But the archbishop of Paris says he wants to send a strong signal of hope to the faithful by holding a small Good Friday ceremony amid the rubble inside Notre Dame, and beaming it out to the world.

On Thursday, New York's Lincoln Center for the Performing Arts announced that it was canceling all of the summer performances and activities it presents, including three signature, extended series: a three-week outdoor dance party with live bands called Midsummer Night Swing, the classical music-focused Mostly Mozart Festival and the artistically wide-ranging, multi-week festival called Lincoln Center Out of Doors.

Richard Teitelbaum, an electronic artist, keyboardist and composer who combined an interest in non-western musical languages with a focus on experimental practice, died on Thursday at HealthAlliance Hospital in Kingston, N.Y. His wife, the classical pianist Hiroko Sakurazawa, said the cause was a major stroke. He was 80.

Vermont Sen. Bernie Sanders suspended his presidential campaign Wednesday.

Though the 78-year-old did not emerge as the Democratic nominee in either of his two presidential bids, his campaigns have reshaped the party's politics and policy in significant ways. Here's a look back at several key moments from the past five years:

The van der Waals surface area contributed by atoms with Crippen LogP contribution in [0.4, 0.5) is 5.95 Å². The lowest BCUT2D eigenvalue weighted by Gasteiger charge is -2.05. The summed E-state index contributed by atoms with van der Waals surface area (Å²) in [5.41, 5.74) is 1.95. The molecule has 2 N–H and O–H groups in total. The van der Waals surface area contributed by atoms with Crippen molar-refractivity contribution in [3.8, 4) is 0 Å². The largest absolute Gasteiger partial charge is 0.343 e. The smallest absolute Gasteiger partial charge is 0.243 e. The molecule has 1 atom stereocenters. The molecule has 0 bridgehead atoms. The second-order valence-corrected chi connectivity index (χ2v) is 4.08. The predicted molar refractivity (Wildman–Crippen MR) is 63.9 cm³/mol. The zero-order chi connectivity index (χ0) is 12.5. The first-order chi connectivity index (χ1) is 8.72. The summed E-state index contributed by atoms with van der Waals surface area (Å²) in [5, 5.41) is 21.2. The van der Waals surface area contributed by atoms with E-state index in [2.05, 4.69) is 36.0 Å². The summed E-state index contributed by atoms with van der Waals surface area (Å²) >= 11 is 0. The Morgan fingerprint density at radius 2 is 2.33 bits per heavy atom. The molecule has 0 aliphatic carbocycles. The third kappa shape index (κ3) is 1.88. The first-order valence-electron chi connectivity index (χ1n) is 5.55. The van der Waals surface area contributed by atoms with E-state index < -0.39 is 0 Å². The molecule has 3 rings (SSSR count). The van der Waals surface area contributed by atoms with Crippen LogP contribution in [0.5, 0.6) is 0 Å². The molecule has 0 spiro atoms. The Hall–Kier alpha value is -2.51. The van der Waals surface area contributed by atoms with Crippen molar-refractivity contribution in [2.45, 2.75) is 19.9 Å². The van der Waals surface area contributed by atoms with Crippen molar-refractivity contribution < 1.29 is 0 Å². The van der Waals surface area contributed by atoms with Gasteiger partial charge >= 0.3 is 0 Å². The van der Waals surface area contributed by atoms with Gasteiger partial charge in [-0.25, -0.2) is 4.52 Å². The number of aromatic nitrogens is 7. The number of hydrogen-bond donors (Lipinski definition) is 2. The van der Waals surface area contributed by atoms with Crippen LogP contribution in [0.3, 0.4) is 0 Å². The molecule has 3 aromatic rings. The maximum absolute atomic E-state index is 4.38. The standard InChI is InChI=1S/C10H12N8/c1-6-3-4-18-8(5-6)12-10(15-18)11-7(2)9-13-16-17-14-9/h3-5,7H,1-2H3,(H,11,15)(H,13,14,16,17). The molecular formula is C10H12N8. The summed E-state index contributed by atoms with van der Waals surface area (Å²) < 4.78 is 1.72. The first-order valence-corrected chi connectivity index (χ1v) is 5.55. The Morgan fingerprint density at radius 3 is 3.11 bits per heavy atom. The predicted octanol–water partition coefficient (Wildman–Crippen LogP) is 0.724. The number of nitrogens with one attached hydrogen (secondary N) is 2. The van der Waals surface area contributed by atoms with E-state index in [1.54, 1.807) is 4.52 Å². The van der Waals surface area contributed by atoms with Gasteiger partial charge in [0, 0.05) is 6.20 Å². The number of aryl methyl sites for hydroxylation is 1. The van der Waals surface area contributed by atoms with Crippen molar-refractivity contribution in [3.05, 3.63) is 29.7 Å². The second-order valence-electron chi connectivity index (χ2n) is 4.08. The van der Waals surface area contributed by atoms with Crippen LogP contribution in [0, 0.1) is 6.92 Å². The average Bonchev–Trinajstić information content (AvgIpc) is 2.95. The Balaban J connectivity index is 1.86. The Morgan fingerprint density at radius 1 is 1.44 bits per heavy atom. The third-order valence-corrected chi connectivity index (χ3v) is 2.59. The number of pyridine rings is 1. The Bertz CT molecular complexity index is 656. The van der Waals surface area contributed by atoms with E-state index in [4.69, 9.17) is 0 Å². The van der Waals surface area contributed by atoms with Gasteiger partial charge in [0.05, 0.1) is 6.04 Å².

1. Sanders Announces His 1st Presidential Bid

It's never a good portent when a stranger arrives at your door with a hammer hidden behind his back. That's how Matvei (Aleksandr Kuznetsov) greets his girlfriend's father, Andrei (Vitaliy Khaev), at the opening of Why Don't You Just Die! Matvei's intentions are pretty evident, but would have been even more obvious if this exuberant black comedy's English title were a literal translation of the Russian one: Papa, Die!

California is releasing thousands of inmates early due to the pandemic without adequate transportation, support services or housing once they get out, statewide prison advocates and reentry service providers say.

"Absolutely do not stop folks from coming home, but we need realistic resources," says London Croudy, with Legal Services for Prisoners with Children, a nonprofit that advocates for inmates' rights and the formerly incarcerated. "We want to be there for these folks, but we need help!"

In a remarkably prophetic report last summer, the Federal Emergency Management Agency accurately predicted that a nationwide pandemic would result in a shortage of medical supplies, hospitals would be overwhelmed and the economy would shut down.

The warnings were contained in the 2019 National Threat and Hazard Identification and Risk Assessment, published last July. Its existence was first reported by E&E News.

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Over the last three weeks, with businesses across the U.S. closing up in the fight against the coronavirus, nearly 17 million people have filed for unemployment.